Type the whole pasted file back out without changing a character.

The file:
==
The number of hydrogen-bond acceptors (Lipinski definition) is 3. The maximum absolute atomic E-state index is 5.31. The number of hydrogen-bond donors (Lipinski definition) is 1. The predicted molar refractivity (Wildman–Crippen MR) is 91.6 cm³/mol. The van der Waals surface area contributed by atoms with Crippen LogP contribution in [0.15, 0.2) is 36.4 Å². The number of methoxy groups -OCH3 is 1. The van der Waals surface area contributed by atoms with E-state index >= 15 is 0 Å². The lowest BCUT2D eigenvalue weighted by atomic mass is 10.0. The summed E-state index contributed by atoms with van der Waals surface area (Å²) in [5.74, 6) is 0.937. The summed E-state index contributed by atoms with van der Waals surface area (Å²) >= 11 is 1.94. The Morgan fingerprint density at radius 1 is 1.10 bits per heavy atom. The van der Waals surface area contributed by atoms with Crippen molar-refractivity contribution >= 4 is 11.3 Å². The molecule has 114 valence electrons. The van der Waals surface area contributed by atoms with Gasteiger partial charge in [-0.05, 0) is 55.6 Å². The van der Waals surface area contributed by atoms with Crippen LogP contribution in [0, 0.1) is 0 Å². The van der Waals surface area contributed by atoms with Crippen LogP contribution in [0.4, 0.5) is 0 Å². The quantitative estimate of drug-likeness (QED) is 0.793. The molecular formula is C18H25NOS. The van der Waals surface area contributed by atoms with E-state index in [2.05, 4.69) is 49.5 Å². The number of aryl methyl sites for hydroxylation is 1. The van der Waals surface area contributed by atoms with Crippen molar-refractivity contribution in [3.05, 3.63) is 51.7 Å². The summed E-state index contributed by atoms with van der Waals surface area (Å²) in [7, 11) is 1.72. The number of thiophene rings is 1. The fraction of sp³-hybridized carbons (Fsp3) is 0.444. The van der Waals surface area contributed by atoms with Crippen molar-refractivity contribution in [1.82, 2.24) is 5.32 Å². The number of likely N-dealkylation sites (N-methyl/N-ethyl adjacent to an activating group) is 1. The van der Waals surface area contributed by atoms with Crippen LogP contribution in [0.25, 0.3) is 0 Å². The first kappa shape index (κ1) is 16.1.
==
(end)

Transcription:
The number of hydrogen-bond acceptors (Lipinski definition) is 3. The maximum absolute atomic E-state index is 5.31. The number of hydrogen-bond donors (Lipinski definition) is 1. The predicted molar refractivity (Wildman–Crippen MR) is 91.6 cm³/mol. The van der Waals surface area contributed by atoms with Crippen LogP contribution in [0.15, 0.2) is 36.4 Å². The number of methoxy groups -OCH3 is 1. The van der Waals surface area contributed by atoms with E-state index >= 15 is 0 Å². The lowest BCUT2D eigenvalue weighted by atomic mass is 10.0. The summed E-state index contributed by atoms with van der Waals surface area (Å²) in [5.74, 6) is 0.937. The summed E-state index contributed by atoms with van der Waals surface area (Å²) >= 11 is 1.94. The Morgan fingerprint density at radius 1 is 1.10 bits per heavy atom. The van der Waals surface area contributed by atoms with Crippen molar-refractivity contribution >= 4 is 11.3 Å². The molecule has 114 valence electrons. The van der Waals surface area contributed by atoms with Gasteiger partial charge in [-0.05, 0) is 55.6 Å². The van der Waals surface area contributed by atoms with Crippen LogP contribution in [0, 0.1) is 0 Å². The van der Waals surface area contributed by atoms with Crippen LogP contribution in [0.4, 0.5) is 0 Å². The quantitative estimate of drug-likeness (QED) is 0.793. The molecular formula is C18H25NOS. The van der Waals surface area contributed by atoms with E-state index in [2.05, 4.69) is 49.5 Å². The number of aryl methyl sites for hydroxylation is 1. The van der Waals surface area contributed by atoms with Crippen molar-refractivity contribution in [3.05, 3.63) is 51.7 Å². The summed E-state index contributed by atoms with van der Waals surface area (Å²) in [7, 11) is 1.72. The number of thiophene rings is 1. The fraction of sp³-hybridized carbons (Fsp3) is 0.444. The van der Waals surface area contributed by atoms with Crippen molar-refractivity contribution in [1.82, 2.24) is 5.32 Å². The number of likely N-dealkylation sites (N-methyl/N-ethyl adjacent to an activating group) is 1. The van der Waals surface area contributed by atoms with Crippen LogP contribution in [0.25, 0.3) is 0 Å². The first kappa shape index (κ1) is 16.1.